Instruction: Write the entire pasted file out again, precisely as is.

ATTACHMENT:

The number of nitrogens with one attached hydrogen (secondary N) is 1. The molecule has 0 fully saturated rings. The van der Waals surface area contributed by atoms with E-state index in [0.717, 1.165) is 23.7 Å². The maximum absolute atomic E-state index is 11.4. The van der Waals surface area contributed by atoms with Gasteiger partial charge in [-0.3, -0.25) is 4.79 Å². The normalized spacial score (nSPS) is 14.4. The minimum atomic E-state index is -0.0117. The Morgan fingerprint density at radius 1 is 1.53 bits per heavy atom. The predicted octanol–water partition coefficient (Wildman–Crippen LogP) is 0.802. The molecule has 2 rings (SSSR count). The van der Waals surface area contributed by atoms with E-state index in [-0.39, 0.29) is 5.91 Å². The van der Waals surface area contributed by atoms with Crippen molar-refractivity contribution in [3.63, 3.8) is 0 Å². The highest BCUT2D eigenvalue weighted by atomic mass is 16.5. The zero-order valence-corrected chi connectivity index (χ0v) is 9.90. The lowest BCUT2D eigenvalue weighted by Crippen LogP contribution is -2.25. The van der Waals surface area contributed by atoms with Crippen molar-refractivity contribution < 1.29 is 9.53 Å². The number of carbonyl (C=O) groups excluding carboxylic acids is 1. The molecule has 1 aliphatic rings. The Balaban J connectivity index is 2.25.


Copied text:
The number of nitrogens with one attached hydrogen (secondary N) is 1. The molecule has 0 fully saturated rings. The van der Waals surface area contributed by atoms with E-state index in [0.717, 1.165) is 23.7 Å². The maximum absolute atomic E-state index is 11.4. The van der Waals surface area contributed by atoms with Gasteiger partial charge in [-0.3, -0.25) is 4.79 Å². The normalized spacial score (nSPS) is 14.4. The minimum atomic E-state index is -0.0117. The Morgan fingerprint density at radius 1 is 1.53 bits per heavy atom. The predicted octanol–water partition coefficient (Wildman–Crippen LogP) is 0.802. The molecule has 2 rings (SSSR count). The van der Waals surface area contributed by atoms with E-state index in [-0.39, 0.29) is 5.91 Å². The van der Waals surface area contributed by atoms with Crippen molar-refractivity contribution in [3.63, 3.8) is 0 Å². The highest BCUT2D eigenvalue weighted by atomic mass is 16.5. The zero-order valence-corrected chi connectivity index (χ0v) is 9.90. The lowest BCUT2D eigenvalue weighted by Crippen LogP contribution is -2.25. The van der Waals surface area contributed by atoms with Crippen molar-refractivity contribution < 1.29 is 9.53 Å². The number of carbonyl (C=O) groups excluding carboxylic acids is 1. The molecule has 1 aliphatic rings. The Balaban J connectivity index is 2.25.